Joseph Gold was born in Appalachia, Va., in 1924.
Joe first saw White Sands Proving Ground in 1946 when he was a student employee with the fledging PSL at New Mexico State University and a group from the lab went to watch the third V-2 firing at White Sands Proving Ground. He graduated from NMSU in 1949 with a bachelor’s degree in mechanical engineering.
After graduation, Joe went to work at White Sands as a camera operator. He immediately made his presence felt by designing an improved optical orientation target for fixed cameras.
Just a year later Joe was sent to Aberdeen Proving Ground, Md., to participate in the final design and assembly of five new telescopes that would record intercepts over the range. This was the first major telescope system developed for capturing attitude and event data on air defense tests. He returned to White Sands with the first four Intercept Ground Optical Recorders (IGORs). Photos taken by these cameras astounded the public and won range optics operators several awards.
In 1955, Joe transferred to missile program management where his first assignment was the Nike Ajax. For the next 24 years, he was involved with programs like Nike Hercules, Hawk, Redeye, Stinger and Chaparral. These air defense systems needed targets so Joe jumped in to aid in the development of targets as well.
He was involved in planning and testing an early drone formation control system using F-80 fighters. This allowed multiple aerial targets to be flown for tests.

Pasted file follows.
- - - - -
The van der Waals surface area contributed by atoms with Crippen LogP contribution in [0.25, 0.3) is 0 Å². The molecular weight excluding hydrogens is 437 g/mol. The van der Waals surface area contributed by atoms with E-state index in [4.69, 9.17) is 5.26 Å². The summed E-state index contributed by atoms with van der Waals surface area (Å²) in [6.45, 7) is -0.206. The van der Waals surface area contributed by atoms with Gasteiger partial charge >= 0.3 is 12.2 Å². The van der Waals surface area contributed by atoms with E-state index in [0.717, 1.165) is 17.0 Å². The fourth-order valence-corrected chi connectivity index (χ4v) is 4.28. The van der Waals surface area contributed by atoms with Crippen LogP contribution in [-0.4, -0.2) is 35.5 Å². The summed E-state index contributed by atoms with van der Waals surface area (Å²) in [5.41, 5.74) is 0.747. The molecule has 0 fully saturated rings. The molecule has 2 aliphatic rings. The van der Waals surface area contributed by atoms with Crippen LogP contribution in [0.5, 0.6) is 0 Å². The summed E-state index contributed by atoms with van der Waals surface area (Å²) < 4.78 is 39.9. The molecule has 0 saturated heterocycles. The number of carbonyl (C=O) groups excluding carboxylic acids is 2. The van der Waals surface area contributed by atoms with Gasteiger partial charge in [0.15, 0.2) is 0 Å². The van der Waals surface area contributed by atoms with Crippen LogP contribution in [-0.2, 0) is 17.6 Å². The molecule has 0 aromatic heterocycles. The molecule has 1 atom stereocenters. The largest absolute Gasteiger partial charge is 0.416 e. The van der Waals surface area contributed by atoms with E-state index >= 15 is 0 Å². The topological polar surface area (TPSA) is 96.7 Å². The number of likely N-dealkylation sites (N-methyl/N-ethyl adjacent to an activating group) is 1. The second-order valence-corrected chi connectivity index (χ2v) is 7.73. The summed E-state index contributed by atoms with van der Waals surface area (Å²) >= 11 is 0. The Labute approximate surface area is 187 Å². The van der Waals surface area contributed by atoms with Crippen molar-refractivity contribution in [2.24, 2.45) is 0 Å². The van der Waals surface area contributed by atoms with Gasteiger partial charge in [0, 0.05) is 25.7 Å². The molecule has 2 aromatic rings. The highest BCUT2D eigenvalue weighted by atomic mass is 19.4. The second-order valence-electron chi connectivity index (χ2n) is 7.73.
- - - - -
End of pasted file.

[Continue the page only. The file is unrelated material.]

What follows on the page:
Joe’s experience and expertise were recognized by many outside the White Sands community. He was selected as a member of a two-man team to evaluate testing of several foreign missile systems such as Roland to see if the United States would buy them.
Another high-level assignment came in 1963 when he was selected as a U.S. advisor to a NATO users’ conference in Paris and Athens concerning developing a training range on the Greek island of Crete. His experience at White Sands made him invaluable in the process of developing range instrumentation, targets and insuring safety at the new range Joe retired from White Sands in 1979 and lives in Las Cruces with his wife Fern.
Joe was also associated with the Civil Air Patrol for many years. His duty assignments were as a CAP pilot and check pilot, then as a mission pilot, a mission check pilot, and Cadet Orientation Pilot. His next assignment was as the New Mexico Wing Standardization Officer and Chief Check Pilot.
He was active in the CAP Senior Training Program and is a graduate of both the Region and National Staff Colleges and has served on the instructional staff of both. He was Director of the Southwest Region Staff College in 1990.
He served as New Mexico CAP Wing Commander from April 1993 to August 1995. Under his leadership the Wing purchased a glider and initiated a soaring program for Cadets, as well as, participated in a test program of CAP squadrons established at Middle Schools throughout the state. He established an advisory council of past Wing Commanders to instill an invaluable continuity of leadership and experience within the wing. He restructured the Wing’s financial system from an antiquated handwritten system to a fully automated accounting program, which allowed access to vital data needed to assess trends and support financial management decisions. For his service he was awarded the Civil Air Patrol Distinguished Service Medal.